Aurora Scoping Study indicates viable path to uranium development

Aurora Energy Metals (ASX:1AE) has completed a Scoping Study over its namesake uranium project in southeast Oregon, US that it says shows a feasible pathway to development of a proposed 1.15-million-pound-per-annum operation.

The headline outcomes show a potential 11-year mine life producing 1.15 million pounds of uranium each year, which is expected to return between $502 million and $1.1 billion in free cash flow based on a price of between US$90 ($136) and US$125 ($189) per pound. 

The Scoping Study predicts a pre-tax net present value using a discount rate of 8% of between $232 million and $632 million and a pre-tax internal rate of return of 25% to 49%.

The pre-production cost is forecast to be US$161 million with cash operating costs tipped at US$46.10 per pound using contract resin treatment. 

Chairman Peter Lester says the study has identified a relatively simple processing flowsheet based on beneficiation and atmospheric leaching, with scope to further improve recoveries.

“Based on the Scoping Study, we plan to process ores on the company’s private land in Nevada to simplify permitting, utilise existing infrastructure and reduce capital requirements,” he says. 

“The production of a loaded resin for off-site toll treatment to final product has also been adopted, bringing further efficiencies to the project.” 

According to the study, beneficiation by scrubbing raises the average mined grade of 380 parts per million (ppm) U3O8 by 25% to deliver a leach feed grade above 470ppm.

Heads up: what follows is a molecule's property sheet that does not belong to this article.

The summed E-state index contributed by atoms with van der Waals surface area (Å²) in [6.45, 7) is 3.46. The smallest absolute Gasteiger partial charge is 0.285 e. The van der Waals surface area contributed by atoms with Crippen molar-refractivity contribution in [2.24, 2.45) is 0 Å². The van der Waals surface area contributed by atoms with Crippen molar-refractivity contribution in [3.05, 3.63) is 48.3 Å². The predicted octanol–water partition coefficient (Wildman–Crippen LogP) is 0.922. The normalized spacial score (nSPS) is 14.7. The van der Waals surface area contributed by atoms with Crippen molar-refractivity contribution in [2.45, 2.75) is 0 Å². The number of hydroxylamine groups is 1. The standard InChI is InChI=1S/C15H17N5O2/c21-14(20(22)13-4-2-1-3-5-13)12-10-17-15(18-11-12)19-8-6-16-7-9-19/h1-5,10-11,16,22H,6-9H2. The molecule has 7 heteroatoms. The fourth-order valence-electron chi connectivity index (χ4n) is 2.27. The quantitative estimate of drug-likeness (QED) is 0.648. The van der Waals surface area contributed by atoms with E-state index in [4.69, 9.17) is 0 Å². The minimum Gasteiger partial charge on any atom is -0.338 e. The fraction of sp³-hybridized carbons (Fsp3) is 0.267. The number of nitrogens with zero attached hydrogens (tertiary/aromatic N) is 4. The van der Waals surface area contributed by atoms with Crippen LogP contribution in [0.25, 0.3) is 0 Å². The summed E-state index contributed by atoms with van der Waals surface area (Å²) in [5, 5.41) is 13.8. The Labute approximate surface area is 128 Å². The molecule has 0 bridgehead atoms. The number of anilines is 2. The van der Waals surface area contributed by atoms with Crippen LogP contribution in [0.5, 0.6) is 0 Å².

The operation is targeting a 2-million-tonne-per-annum run of mine production rate over the life of mine at a low strip ratio of 2.1:1. 

Initial leach tests resulted in an overall recovery of 69%, but Aurora says opportunities exist to improve recoveries and these continue to be investigated through further metallurgical testwork.

The company has identified three technically viable transport options – trucking, slurry pipeline and rope conveyor – to transfer mined material from mine to Nevada processing site.

The Scoping Study also found no federal, state or local regulatory or permitting issues that would be a hurdle to bringing the Aurora Uranium Project into production. 

Despite being the biggest consumer of uranium with around 93 nuclear reactors, in 2022 the US only produced 194,000 pounds of uranium – roughly 0.5% of demand.

This is a significant decrease from the just under 5 million pounds it produced just a decade ago.

With the recently introduced ban on Russian uranium, the US is expected to lose 12% of its supply.  

“The widely held expectation of a uranium supply ‘crunch’ in the US provides the comfort of high projected demand for our product from the domestic market,” Lester says.

“Additionally, we are confident this heightened focus on domestic mineral production will not only help expedite projects like ours but also attract government support for financing new uranium mines.

“The indicative project development timetable aligns with the anticipated U3O8 supply deficit over the next decade, underpinned by the recently passed US legislation to ban imported uranium from Russia from 2028 onwards.”

Write to Angela East at Mining.com.au 

Images: Aurora Energy Metals
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Written By Angela East
Managing Editor Angela East is an experienced business journalist and editor with over 15 years spent covering the resources and construction sectors and more recently working as a communications specialist handling media relations for junior resources companies.